[Note: this is an expanded version of a post I wrote on 5/10/13, when the ad in question first appeared.]
Recently the Orchestra management placed a full-page ad in the Star Tribune to show, apparently, how the musicians have it so good compared to other workers, and how management’s offer is exceptionally fair-minded—even generous. I understand that in the midst of a labor dispute, both sides can strain truth to further their argument, but I have to say there are so many basic, readily-apparent problems with this ad that I suspect it actually serves to undermine the management’s case. Let’s take a look.
1) You’re comparing a median income with an average income? These are wildly different things… the average of 1, 2, and 10 is 4.3. The median is 2.
2) It’s unclear what you mean by “Professionals with a Ph.D.” or why that metric is germane to this discussion. For example, there are vast differences between the expected salaries of, say, a geophysicist working for an oil company and someone with a doctorate in divinity, or a professional with a Ph.D. in occupational therapy with one in history. The term covers as wide a range of careers as the similarly generic term, “college graduates.” Does the median salary for such a wide-ranging group really tell us anything?
3) Related to that, why did you choose to make a comparison with Ph.D. professionals, who may or may not approximate the level of training and working conditions of the musicians? I’m quite certain that my doctoral program in history looked nothing like the training program of Curtis or Juilliard. Why not compare, say, a professional sports player? Or if you didn’t want to go to that level, how about anyone else with a specialized set of skills… like a plumber? Just out of curiosity, I’d love to see what it costs to bring a group of 97 plumbers to your house for three hours on a Saturday night. But I digress.
4) I also note you’ve included benefits in the musicians’ salaries to get a big scary number. Why don’t you do that with the “control group?”
5) The next category down, you change the point of comparison. While the salary comparison was between the musicians and Ph.D. professionals, the other points of comparison are between musicians and U.S. workers generally. Why the shift? One thing that immediately springs to mind—Ph.D. professionals often work at universities, where they might get several months off during the summer, which would further skew your numbers.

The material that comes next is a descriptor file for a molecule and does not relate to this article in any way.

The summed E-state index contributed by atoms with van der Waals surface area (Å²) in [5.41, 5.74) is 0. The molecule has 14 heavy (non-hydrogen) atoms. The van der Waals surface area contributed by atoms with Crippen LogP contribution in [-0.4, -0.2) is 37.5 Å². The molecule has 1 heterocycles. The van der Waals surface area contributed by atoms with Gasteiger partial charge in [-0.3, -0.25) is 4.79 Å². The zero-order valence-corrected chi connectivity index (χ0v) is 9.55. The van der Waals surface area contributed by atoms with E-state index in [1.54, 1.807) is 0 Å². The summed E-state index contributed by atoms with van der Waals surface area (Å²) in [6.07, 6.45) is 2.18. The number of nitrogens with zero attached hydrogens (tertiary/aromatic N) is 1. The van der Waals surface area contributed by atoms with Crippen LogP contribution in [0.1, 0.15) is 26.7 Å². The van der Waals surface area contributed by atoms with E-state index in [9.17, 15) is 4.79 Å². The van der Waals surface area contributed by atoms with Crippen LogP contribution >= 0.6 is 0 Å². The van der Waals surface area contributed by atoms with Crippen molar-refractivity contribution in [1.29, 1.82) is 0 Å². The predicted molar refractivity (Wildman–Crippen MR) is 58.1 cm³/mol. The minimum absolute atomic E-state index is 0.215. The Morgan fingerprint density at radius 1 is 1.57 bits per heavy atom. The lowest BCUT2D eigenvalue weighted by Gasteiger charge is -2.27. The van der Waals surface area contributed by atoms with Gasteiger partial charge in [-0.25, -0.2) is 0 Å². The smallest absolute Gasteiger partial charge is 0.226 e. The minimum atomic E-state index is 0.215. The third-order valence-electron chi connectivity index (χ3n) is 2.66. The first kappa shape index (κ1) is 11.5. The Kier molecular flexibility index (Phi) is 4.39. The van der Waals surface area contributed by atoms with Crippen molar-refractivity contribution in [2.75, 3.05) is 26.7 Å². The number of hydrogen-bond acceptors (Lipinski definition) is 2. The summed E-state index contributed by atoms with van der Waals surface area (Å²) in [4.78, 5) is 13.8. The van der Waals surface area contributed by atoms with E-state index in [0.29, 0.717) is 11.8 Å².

6) The musicians only work 21 hours a week? So, the Vikings players only work a few hours one day a week on Sunday? What is surprising is you yourselves point out the musicians also practice several hours a day every day, and have to have already learned their music prior to the first rehearsal—i.e. on their own time. But although you acknowledge this, you don’t assign a number. Let’s fill that in, and conservatively add 21 hours (3 hours per day). This raises the total to 42 hours a week, which tends to nullify your argument.
7) You also raise the issue that this schedule provides opportunities for musicians to teach on their own time. This is correct, but it hardly qualifies as a benefit that you offer them… it has nothing to do with you at all. So why do you bring it up? If I was moonlighting on my off hours, my main employer would never publicly state that my second job was somehow a benefit of my first one. And my employers certainly wouldn’t argue that the fact that they allowed me to take a second job at all constituted a generously-offered “perk.”
8) If you add up the maximum allowed sick days, paid leave, and half paid leave, the musicians apparently get 53.5 weeks off a year.
9) Perhaps I’m missing something, but both insurance plans are paid by the employer. Doesn’t each organization negotiate that figure with its respective providers? The employees don’t have any say in that. Aren’t you essentially blaming the musicians because you’ve negotiated a bad deal on insurance?
I think you were trying a little too hard to push your argument here. Again, I understand that in a bitter dispute like this that all kinds of rhetoric can fly, but I think you’d make your case more powerfully if you didn’t resort to some of this hyperbole.